Although we don't believe in timing the market or panicking over market movements, we do like to keep an eye on big changes -- just in case they're material to our investing thesis.
Following four straight days of strong gains, the broad-based S&P 500 (SNPINDEX: ^GSPC ) appeared to take a breather today after unimpressive economic data failed to outweigh a slew of earnings reports, and pushed the markets lower.
Specifically, investors seemed to focus on a weak loan originations report from the Mortgage Brokers Association. The weekly report showed a 2% week-over-week decline in originations, which is concerning given that lending rates are still historically low, and that originations rose 0.4% last week. On the other hand, fluctuations in this figure aren't uncommon. But, considering that loan originations hit a nearly two-decade low in December despite a 4%, 30-year mortgage rate, this decline should give homebuilders and banks cause for concern.
The release of the Treasury Budget for January also failed to excite investors. Although the deficit of $10.4 billion was right in line with estimates, and down nearly 37% from the prior year, it reversed a surplus of $2.9 billion in the prior month, and points to plenty of work left to be done by Congress to reduce federal spending and the deficit. Given Congress' inability to work together during the past couple of years, this deficit serves as a worrisome reminder for investors.
By day's end, the S&P 500 had broken its four-day winning streak, and fallen modestly by 0.49 points (-0.03%), to close at 1,819.26.
Topping the charts and leading all companies to the upside, was quartz-countertop maker Caesarstone Sdot-Yam (NASDAQ: CSTE ) , which gained 19.6% after the company reported better-than-expected fourth-quarter results. For the fourth quarter, Caesarstone reported a 27% increase in revenue to a record $96.8 million (and that includes a nearly 3% negative effect from foreign currency translation), as net income jumped 58%, to $0.48 per share. By comparison, Wall Street had expected Caesarstone to report revenue of just $87.6 million on $0.40 in EPS. Overall, Caesarstone announced partnerships with all U.S.-based IKEA stores to supply them with quartz countertops, and saw its margin expand 120 basis points, to 43%. Furthermore, Caesarstone now anticipates fiscal 2014 full-year revenue of $410 million-$420 million, which perfectly brackets the $412.1 million estimate of Wall Street.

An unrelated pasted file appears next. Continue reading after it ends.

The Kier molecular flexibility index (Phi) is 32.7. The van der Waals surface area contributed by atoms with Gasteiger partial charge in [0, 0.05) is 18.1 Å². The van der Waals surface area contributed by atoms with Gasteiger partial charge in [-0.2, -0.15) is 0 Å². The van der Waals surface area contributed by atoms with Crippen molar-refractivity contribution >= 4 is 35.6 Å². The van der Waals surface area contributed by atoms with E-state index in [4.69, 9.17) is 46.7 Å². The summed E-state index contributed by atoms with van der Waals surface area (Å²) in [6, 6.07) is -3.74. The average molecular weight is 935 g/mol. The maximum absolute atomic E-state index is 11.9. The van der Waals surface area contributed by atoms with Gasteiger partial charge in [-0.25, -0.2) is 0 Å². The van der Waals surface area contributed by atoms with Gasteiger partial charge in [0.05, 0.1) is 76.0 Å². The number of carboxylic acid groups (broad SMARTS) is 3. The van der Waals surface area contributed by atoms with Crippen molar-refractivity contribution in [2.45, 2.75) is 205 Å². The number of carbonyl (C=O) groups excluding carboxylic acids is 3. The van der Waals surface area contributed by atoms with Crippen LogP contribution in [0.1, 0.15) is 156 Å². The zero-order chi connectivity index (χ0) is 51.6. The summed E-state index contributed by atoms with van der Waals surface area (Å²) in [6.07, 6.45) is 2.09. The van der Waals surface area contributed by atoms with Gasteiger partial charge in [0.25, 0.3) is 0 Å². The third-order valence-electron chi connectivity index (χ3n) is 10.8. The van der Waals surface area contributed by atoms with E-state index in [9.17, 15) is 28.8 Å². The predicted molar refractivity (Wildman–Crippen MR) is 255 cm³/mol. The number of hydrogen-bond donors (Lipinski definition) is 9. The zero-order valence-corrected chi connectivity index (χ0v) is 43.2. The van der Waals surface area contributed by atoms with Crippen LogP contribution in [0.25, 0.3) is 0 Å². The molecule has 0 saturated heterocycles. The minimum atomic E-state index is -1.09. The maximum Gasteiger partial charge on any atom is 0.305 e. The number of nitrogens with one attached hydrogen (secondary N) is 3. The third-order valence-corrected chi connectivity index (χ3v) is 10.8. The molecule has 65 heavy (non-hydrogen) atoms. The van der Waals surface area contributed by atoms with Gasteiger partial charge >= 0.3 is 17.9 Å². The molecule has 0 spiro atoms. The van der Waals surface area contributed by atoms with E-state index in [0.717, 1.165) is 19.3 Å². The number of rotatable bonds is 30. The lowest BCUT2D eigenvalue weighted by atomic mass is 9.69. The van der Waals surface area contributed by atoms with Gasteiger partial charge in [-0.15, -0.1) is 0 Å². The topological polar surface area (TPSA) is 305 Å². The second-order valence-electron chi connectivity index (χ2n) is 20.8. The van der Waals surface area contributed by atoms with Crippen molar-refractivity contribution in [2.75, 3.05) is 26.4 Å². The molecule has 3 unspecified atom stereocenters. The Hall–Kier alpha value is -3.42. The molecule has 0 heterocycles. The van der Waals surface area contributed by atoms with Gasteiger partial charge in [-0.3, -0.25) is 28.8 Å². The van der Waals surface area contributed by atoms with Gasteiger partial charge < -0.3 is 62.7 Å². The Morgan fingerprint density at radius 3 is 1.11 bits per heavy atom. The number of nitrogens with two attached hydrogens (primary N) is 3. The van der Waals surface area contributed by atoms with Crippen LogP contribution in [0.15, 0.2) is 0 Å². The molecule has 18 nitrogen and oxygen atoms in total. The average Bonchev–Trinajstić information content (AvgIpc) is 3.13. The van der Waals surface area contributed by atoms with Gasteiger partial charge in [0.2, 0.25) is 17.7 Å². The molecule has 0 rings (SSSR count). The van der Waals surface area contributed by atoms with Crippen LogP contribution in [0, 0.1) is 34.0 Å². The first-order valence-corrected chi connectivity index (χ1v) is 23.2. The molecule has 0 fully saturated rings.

The story was very similar for professional and technical staffing solutions company Kforce (NASDAQ: KFRC ) , which advanced 14.1% after reporting its fourth-quarter results, and guiding its first-quarter revenue and EPS well ahead of the Street's current consensus estimates. For the quarter, Kforce's revenue improved 12%, to $302.9 million, as net income inched ever-so-slightly higher to $0.28, from $0.27 in the prior year. Kforce's CEO David Dunkel notes that Tech Flex provided the biggest boost to Kforce, with revenue up 18.3% year over year. What really excited investors, though, was the company's first-quarter guidance of $298 million-$304 million in revenue, and $0.15-$0.18 in EPS. Comparatively speaking, Wall Street analysts expected Kforce to report $292.6 million in revenue and $0.15 in EPS for the first-quarter. As for me, I'd still suggest approaching Kforce cautiously, as its top-line growth isn't translating par-for-par with its earnings growth, which could be a worrisome sign that Kforce's costs aren't under control.
Finally -- and keeping our theme of strong earnings reports driving big gains today -- position products developer Trimble Navigation (NASDAQ: TRMB ) tacked on 14% after reporting better-than-expected fourth-quarter results. For the quarter Trimble delivered a 16% increase in year-over-year revenue, to $599.2 million, as adjusted EPS expanded to $0.43, from $0.28. Both results were clearly ahead of expectations that had called for just $0.36 in adjusted EPS on $567.4 million in revenue. Although the company's results demonstrate a better mix of higher-margin product sales, Trimble's CEO Steven Berglund noted that the company's growth in certain regions still remains uncertain. Following today's pop, I believe those cautious words should be enough to keep shareholders safely on the sidelines.
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